Cheddar Swirl Buns

As we head into the hustle and bustle of the holiday season, I’m throwing a wrench into our little Christmas process here.  Many of you know that we moved into a new home last winter and we’re finally ready to host our housewarming party!  Well, we’re almost at the point where we’re ready…but the invitations went out weeks ago so now we’re committed to a date in just less than two weeks from now.  This translates into a life of to-do lists, multiple trips to the hardware store, and lots of making nice after ruffled nerves give way to sharp tongues.  You get my point.

It also means menu planning (my favorite part, naturally) and even though I’ve been planning this party in my head for over a year, you’d think I’d have a better handle on the menu than I currently do.  For reals guys – this menu has been in the works since before this house had windows!  I’m still constantly adding and removing ideas but after a bout of insomnia baking hit me over the weekend and these cheddar swirl buns emerged from my oven after multiple proofs during the wee hours, I’m totally and completely sold on them being a part of our housewarming menu.

Soft and buttery dough envelops swirls of sharp cheddar cheese, grated onion and thyme and I still can’t stop thinking about them.  The onion melts away leaving a little tang behind and the only thing that could make these buns any better, if it’s possible, is maybe a little bacon.  These buns will make breakfast or brunch, cocktail hour, or dinnertime a magical event.  And surprisingly, they reheat beautifully wrapped in some foil in a 250 degree oven…so you don’t have to stand over the counter looking down at a dozen freshly baked cheese-oozing buns and fret that you might have to eat them all in one day.  Like me.  They are unexpectedly and decadently rich savory buns so they’ll be great for a crowd (say, at Thanksgiving) or you can just reheat them over the course of a few days.  We’re not complaining.

Cheddar Swirl Buns

Prep Time: 4 hours, 30 minutes

Cook Time: 25 minutes

Total Time: 4 hours, 55 minutes

Yield: 12 buns

Give yourself some time to make this recipe; the inactive time for proofing is up to 4 hours total. Are they totally worth the wait? Absolutely. Is it feasible to start them in the morning to serve for breakfast? Likely not. But you can prep the dough up to the first rise and keep it in the fridge for up to 3 days before proceeding with the recipe. It's a great time saver that I'll definitely take advantage of for party prep or weekend guests.


    For the bun dough:
  • 3 cups (13 1/4 oz) all-purpose flour
  • 1 tsp table salt
  • A few grinds of black pepper
  • 1 tbsp sugar
  • 2 1/4 tsp (1 packet) instant yeast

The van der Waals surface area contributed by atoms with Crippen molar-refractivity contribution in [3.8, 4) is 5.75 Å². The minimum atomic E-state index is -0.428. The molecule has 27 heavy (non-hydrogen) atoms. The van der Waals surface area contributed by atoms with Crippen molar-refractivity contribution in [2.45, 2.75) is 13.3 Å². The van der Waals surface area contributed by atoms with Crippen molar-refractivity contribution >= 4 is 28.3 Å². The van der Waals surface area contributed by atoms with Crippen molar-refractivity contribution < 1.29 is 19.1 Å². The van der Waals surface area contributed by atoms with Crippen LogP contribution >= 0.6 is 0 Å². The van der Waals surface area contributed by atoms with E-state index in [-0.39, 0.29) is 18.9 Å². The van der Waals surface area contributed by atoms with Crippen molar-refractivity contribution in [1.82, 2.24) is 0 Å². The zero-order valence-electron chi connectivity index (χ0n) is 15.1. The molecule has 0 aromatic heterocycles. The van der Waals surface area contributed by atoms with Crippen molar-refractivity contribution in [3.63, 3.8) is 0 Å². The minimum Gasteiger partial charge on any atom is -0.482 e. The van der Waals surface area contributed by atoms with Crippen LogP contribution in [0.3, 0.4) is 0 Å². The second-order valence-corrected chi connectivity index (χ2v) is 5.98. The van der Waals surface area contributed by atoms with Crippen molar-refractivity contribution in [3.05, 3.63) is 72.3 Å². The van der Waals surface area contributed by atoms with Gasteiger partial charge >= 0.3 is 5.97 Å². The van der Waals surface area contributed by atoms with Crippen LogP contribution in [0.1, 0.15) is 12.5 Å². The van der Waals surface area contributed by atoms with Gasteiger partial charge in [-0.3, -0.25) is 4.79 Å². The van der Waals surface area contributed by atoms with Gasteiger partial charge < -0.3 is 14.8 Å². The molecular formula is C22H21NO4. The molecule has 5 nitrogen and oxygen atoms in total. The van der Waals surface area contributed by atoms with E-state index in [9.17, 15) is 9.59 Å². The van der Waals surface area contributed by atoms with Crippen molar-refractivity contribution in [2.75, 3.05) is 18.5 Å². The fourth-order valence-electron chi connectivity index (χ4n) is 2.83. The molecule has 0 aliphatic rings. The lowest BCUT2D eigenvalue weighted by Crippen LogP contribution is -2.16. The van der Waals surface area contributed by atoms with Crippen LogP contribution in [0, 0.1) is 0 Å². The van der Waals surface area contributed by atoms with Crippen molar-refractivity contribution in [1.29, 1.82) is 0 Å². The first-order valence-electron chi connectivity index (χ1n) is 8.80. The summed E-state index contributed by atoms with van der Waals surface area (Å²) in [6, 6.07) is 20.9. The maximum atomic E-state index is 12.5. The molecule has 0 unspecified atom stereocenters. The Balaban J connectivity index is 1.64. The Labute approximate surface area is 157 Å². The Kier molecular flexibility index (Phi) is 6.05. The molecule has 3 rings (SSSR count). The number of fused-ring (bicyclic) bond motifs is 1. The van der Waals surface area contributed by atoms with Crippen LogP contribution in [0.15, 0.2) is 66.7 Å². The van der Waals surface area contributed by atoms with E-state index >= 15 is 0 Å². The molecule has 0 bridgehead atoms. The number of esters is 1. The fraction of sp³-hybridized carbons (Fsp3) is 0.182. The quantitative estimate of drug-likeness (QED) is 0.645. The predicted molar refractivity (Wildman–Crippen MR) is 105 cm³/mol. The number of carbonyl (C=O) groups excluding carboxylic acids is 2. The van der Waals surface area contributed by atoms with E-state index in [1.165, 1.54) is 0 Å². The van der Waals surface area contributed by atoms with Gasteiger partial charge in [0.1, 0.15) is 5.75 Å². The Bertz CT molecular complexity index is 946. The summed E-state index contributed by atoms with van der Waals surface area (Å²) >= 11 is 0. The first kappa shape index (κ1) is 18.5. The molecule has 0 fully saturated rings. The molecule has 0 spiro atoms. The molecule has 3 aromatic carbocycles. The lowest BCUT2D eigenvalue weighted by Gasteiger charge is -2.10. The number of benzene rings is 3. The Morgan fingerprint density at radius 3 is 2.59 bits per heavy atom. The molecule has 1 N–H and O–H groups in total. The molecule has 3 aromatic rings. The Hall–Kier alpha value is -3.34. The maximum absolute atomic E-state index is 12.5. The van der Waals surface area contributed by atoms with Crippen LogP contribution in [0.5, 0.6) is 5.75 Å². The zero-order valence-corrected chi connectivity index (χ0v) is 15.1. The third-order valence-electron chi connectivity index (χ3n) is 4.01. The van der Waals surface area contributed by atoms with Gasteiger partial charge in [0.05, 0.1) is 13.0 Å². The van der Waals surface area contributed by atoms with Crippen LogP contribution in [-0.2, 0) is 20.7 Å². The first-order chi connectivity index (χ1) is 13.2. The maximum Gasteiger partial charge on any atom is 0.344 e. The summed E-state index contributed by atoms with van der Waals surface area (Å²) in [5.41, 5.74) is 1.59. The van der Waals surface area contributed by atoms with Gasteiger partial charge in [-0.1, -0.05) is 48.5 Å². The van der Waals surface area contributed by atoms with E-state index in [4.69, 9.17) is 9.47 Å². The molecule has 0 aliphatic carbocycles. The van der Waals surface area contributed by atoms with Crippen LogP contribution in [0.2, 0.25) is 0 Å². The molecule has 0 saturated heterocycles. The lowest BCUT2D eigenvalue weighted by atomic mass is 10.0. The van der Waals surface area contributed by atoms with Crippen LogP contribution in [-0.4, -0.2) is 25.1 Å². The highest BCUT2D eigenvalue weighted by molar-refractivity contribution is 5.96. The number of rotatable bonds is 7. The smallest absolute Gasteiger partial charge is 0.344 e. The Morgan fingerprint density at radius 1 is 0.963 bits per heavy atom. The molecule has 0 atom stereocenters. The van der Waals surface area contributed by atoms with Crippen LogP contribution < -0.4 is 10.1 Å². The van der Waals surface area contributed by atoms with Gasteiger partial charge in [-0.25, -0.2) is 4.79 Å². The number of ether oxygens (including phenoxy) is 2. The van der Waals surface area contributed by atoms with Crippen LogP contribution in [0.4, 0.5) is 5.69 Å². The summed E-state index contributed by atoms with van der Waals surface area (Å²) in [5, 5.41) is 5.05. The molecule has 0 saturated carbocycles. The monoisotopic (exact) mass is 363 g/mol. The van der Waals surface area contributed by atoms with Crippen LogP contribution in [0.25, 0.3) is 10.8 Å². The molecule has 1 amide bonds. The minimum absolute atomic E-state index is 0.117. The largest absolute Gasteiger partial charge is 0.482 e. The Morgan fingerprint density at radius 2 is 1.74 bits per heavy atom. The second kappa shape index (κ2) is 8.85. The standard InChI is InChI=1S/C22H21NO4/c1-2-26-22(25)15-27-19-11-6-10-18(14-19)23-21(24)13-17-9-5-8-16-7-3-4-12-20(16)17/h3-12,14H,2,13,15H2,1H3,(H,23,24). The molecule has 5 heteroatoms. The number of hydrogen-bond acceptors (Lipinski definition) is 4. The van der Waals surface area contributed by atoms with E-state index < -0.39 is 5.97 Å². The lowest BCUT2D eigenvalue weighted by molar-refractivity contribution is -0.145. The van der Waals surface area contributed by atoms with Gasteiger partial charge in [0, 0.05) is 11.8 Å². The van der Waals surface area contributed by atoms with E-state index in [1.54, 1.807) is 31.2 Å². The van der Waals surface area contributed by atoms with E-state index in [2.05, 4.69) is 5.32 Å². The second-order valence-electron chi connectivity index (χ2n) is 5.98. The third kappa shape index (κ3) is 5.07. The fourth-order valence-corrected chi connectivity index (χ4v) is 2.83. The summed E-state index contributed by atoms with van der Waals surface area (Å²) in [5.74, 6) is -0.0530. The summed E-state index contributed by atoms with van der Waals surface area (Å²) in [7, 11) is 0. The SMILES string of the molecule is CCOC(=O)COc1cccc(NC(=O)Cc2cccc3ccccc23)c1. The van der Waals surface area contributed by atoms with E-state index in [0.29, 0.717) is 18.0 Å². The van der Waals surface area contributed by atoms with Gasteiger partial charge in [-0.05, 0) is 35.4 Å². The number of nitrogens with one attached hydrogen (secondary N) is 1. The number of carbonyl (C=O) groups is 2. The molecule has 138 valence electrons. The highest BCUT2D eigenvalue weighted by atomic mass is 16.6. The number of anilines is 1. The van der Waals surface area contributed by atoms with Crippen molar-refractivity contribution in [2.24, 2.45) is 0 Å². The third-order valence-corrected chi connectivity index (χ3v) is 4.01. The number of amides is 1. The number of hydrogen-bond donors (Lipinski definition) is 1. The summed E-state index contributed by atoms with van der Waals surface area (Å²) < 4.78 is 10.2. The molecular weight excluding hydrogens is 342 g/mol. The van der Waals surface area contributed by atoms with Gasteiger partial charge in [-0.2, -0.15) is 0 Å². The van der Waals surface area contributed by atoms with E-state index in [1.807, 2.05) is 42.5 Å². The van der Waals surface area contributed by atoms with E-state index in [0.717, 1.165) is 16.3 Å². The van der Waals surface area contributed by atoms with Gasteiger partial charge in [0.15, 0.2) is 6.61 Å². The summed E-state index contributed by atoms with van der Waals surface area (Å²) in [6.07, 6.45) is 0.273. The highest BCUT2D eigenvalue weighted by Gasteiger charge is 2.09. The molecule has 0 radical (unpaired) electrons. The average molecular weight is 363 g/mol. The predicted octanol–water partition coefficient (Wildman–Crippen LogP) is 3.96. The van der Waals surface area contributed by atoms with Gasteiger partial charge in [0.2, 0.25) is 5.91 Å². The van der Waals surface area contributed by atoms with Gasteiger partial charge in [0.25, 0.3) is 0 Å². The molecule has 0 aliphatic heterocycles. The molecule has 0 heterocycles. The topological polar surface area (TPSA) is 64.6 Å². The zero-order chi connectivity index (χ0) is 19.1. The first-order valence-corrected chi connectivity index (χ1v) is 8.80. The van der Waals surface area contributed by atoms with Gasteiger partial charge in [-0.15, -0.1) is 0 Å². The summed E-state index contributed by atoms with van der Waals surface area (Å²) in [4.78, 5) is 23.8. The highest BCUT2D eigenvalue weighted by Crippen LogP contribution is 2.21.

• 1 cup of milk, slightly warmed
  • 4 tbsp (1/2 stick) unsalted butter, melted and cooled to lukewarm plus 1 tbsp extra for brushing the rolls
  • For the filling:
  • 1/2 medium onion, grated (about 1/2 cup)
  • 6 oz sharp cheddar cheese, grated (about 1 1/2 cups)
  • 1 tbsp fresh thyme, minced
  • 1/4 tsp table salt
  • A few grinds of black pepper


  1. To make the dough: In the bowl of a stand mixer, combine the flour, salt, black pepper, and sugar; stir together on low speed with the paddle attachment. In a 1 cup liquid measuring cup, whisk the yeast into the warmed milk until it dissolves then pour the milk mixture and the melted butter over the dry ingredients. Mix everything together on low speed until they form a shaggy mass of dough.
  2. Switch to the dough hook and knead the dough for 6 minutes on low speed, until the dough is smooth and slightly sticky. Alternatively, you can knead the dough by hand for about 8 minutes. Place the dough in a lightly oiled bowl and cover it with plastic wrap. Let the dough rise in a warm spot (like a barely warm oven) until it doubles, about 2 hours. While the dough rises, make the filling; chill it until you're ready to use it.
  3. To form the buns: Transfer the dough from the bowl to a well-floured counter top or work surface, sprinkle the dough with a little more flour, and pat it down into a rough rectangular shape. With a rolling pin, roll the dough out to a 12x16-inch rectangle. Spread the filling out evenly over the dough to within 1/2" of the edges of the dough. Starting at the short end (or the long end if it's 6 am and you're still half asleep like I was), roll the dough tightly up into a log. With a serrated knife, cut the dough into twelve 1-inch rolls (or 1 1/2-inch rolls if you rolled it from the long end).
  4. Line the bottom of two 9-inch round cake pans or a 13x9-inch baking dish with parchment paper and lightly grease the paper with baking spray. Arrange 6 buns evenly spaced apart in each pan or all 12 in the large dish. Melt the additional tablespoon of butter and brush the tops of the buns with it. Cover the pans with plastic wrap and let the buns rise in a warm place until the buns just about double in size, 1 1/2 to 2 hours. When the buns have almost doubled, preheat the oven to 350° F.
  5. Bake for 20-25 minutes (remove the plastic wrap first) until the buns are golden brown and the cheese is bubbling up. Serve immediately. The buns will keep, covered, at room temperature for 2-3 days. Reheat any leftovers (ha!) in a 250° F wrapped in foil until they are just warmed through.


source: barely adapted from The Smitten Kitchen Cookbook, by Deb Perelman

Browned Butter Sweet Potatoes with Maple Sour Cream

browned butter sweet potatoes with maple sour cream

In spite of the serious lack of sweet potato recipes on this blog, I actually am a pretty huge fan of them.  I bake them up frequently in the fall and winter to take for lunch or to have as a healthier alternative to a regular white potato with dinner.  And when Thanksgiving rolls around, hold me back from the sweet potato casserole!  So this recipe, while pretty basic, is also right up my alley.

browned butter sweet potatoes with maple sour cream